Public and cultural diplomacy plays a key role not only as a means to create positive image of Japan in Central Asia. It is also crucial for justification of the importance of the Central Asian foreign policy vector in the eyes of the Japanese. Japan is geographically remote from the region, has no strong historical links to these countries while its economic interests in the region are not that vital. Nevertheless, Tokyo is allocating impressive funds to aid the region and gradually increases economic and political presence there. As of 2014, Japan allocated $3.6bn to the five republics of Central Asia.  According to former ambassador Akio Kawato, Japan's economic assistance plays a substantial role in Kyrgyzstan, Tajikistan and Uzbekistan, but its involvement in Central Asia still lacks general understanding and support from own society.  Kazakh researcher M. Nurgaliyev speaks about the lack of information on Japan in the region that generates mutual misunderstanding and has a negative effect both on the development of bilateral ties and on Japan's initiatives of multilateral cooperation in the region.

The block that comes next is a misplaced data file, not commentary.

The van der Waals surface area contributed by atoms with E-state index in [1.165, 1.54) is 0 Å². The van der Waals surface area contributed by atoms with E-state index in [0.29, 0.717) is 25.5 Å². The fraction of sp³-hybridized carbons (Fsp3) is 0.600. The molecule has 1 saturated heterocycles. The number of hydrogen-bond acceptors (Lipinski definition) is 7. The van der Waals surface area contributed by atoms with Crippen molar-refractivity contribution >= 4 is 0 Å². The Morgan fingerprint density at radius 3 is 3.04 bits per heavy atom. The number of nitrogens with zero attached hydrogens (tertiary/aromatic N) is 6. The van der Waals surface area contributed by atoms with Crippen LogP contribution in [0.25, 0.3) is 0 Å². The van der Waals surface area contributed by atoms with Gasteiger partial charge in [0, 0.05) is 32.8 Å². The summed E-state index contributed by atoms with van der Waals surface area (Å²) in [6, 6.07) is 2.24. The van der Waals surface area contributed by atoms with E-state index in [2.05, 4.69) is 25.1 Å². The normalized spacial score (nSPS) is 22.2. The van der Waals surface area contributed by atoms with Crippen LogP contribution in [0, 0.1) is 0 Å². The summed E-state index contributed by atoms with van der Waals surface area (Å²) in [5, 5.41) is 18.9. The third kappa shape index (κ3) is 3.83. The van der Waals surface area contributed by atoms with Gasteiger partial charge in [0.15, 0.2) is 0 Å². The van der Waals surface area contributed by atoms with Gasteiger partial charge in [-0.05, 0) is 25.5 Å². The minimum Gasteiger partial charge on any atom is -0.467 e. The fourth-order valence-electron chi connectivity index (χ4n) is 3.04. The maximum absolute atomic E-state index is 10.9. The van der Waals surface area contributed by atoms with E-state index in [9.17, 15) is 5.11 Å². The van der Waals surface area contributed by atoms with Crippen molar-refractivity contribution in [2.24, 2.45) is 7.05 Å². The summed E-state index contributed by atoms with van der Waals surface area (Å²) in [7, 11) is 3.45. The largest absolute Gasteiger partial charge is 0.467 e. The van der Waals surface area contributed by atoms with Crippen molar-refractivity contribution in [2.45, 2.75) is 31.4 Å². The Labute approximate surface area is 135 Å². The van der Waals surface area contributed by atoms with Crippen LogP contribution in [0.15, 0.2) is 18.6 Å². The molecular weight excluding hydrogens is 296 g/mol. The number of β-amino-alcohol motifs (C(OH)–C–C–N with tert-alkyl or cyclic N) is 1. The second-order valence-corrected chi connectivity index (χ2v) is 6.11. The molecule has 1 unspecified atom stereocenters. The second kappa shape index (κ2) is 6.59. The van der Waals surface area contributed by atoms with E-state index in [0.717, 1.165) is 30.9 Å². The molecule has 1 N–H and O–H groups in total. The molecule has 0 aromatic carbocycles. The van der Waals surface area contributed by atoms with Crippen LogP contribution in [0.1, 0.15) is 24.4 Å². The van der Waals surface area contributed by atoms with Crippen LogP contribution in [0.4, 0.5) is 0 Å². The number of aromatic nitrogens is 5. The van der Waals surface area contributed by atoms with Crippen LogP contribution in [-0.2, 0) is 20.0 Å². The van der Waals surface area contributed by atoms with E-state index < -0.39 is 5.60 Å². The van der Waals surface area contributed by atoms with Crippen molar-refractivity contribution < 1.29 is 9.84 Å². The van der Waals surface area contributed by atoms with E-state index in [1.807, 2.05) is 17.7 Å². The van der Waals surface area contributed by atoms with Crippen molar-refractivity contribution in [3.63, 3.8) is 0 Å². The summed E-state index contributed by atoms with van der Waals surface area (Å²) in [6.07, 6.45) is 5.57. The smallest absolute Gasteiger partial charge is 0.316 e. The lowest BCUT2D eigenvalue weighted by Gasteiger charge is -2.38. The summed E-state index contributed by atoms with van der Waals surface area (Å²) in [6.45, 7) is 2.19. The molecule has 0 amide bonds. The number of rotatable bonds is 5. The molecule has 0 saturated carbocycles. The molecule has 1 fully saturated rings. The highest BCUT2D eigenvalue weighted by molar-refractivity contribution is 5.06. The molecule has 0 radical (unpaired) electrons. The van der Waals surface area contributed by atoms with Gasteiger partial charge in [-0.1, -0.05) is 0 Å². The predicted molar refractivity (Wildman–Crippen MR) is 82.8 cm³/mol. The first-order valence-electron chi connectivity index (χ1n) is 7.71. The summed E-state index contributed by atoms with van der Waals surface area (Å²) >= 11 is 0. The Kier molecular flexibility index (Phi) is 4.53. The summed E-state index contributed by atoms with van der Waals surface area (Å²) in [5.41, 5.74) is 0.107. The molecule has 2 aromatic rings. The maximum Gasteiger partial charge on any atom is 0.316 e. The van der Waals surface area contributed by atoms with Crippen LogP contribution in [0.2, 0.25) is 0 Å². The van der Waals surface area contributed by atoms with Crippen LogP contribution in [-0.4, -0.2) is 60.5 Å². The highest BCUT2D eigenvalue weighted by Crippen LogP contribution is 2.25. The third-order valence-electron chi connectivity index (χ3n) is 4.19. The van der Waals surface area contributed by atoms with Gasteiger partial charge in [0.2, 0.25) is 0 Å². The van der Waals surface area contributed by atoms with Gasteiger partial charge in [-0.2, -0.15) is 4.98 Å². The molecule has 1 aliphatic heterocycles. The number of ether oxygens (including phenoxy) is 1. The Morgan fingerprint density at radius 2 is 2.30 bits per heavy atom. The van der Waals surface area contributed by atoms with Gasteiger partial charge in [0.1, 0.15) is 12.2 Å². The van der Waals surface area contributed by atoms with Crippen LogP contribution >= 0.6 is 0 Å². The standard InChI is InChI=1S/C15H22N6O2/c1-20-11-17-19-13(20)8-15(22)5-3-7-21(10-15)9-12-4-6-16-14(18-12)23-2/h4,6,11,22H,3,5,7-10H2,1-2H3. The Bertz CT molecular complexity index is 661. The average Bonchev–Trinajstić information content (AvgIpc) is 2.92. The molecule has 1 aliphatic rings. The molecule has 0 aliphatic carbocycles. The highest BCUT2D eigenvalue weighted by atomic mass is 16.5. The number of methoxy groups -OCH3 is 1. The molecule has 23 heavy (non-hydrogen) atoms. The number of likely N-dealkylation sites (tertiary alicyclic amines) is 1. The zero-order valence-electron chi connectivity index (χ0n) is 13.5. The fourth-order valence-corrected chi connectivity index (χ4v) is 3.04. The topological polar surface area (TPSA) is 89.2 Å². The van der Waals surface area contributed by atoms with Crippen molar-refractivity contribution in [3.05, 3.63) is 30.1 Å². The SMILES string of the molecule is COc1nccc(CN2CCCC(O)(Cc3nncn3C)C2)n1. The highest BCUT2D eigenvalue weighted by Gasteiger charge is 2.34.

Extensive media coverage of Japan's aid projects also meets the Japanese interests as it increases the efficiency of Japanese taxpayers' money sent to the region. Promoting the region among the Japanese, as well as studying cultural and historical interrelations and increasing Central Asia's tourist appeal also remain topical.